Cryptodiaporthe comi is the cansal agent of a destructive disease called golden canker, which affects Cornus alternifolia, known as the pagoda or alternate-leaved dogwood. Due to the association between Cr. corni and pagoda dogwood, we sought to determine whether this Fungus was capable of living as an endophyte in pagoda dogwood and causing this disease. Forty asymptomatic stems of plants growing in nature were sampled from five sites across Minnesota. Cryptodiaporthe corni was present in more than half (62.5%) of the stems. Asymptomatic nursery material also was sampled, and the Fungus was isolated from a small percentage (20%) of them. Inoculations carried out in the field and greenhouse suggested the endophytic isolates of Cr. corni were capable of causing disease. Asymptomatic stems of trees in the field inoculated with non-colonized (control) grain seed developed golden canker as frequently as those inoculated with grain seed colonized by Cr. corni, suggesting that the fungus was already present in these plants. In greenhouse pathogenicity trials an isolate of Cr. corni obtained from an asymptomatic stem was capable of causing golden canker disease, thus demonstrating causality, fulfilling Koch's postulates. The taxonomic place ment of Cr. corni within Cryphonectriaceae was determined. Phylogenetic analysis of the ITS rDNA and β-tubulin gene regions, along with morphological characteristics, suggested Cr. corni is distinct from other genera within this family. Therefore, we propose a new genus, Aurantioporthe, as well as the new combination, A. corni, to accommodate this species within Cryphonectriaceae.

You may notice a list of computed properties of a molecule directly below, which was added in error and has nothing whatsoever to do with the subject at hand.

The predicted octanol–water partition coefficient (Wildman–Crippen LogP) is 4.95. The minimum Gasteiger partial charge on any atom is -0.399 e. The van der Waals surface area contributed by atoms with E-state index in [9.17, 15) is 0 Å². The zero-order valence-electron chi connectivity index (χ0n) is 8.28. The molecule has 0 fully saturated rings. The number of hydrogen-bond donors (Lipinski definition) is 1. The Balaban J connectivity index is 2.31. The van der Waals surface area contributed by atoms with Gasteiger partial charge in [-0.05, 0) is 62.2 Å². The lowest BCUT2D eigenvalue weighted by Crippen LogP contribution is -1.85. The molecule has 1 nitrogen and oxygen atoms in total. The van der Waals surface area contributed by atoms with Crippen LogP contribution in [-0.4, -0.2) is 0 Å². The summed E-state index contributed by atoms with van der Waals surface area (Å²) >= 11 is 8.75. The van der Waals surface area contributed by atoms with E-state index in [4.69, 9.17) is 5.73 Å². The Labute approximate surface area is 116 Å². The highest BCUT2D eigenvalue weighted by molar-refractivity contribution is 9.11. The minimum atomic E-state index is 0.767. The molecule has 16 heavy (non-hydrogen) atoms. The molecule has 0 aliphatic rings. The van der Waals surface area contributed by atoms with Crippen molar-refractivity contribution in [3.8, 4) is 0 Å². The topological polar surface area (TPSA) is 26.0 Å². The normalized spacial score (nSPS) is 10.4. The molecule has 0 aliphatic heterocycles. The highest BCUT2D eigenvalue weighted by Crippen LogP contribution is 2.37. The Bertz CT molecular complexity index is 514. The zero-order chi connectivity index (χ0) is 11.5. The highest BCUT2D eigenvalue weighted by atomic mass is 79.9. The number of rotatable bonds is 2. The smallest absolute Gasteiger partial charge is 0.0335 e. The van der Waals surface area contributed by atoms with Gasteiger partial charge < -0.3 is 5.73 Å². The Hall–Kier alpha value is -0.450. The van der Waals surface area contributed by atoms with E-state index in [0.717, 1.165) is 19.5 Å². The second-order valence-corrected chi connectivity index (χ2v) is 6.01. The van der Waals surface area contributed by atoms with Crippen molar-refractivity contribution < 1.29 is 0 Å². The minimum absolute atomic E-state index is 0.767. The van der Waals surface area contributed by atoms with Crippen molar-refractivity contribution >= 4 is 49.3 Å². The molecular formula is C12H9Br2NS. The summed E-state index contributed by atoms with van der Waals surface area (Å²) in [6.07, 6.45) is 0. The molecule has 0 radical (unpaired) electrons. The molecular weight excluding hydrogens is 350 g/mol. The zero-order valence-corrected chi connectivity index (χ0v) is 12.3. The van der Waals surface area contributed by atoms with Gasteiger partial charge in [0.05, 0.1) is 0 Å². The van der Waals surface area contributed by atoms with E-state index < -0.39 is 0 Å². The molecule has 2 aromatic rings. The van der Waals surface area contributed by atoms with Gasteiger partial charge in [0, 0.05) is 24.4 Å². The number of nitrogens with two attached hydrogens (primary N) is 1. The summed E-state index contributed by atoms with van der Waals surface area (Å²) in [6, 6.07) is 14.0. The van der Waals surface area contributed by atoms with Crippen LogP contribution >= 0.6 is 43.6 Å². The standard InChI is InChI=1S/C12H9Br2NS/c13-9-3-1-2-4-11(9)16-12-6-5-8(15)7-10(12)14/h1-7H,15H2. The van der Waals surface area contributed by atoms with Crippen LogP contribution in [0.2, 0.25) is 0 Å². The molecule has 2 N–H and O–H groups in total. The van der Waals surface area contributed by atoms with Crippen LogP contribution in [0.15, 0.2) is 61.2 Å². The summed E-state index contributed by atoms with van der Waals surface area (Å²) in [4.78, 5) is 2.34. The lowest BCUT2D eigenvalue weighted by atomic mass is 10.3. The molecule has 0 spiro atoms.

- Golden canker
- Pagoda dogwood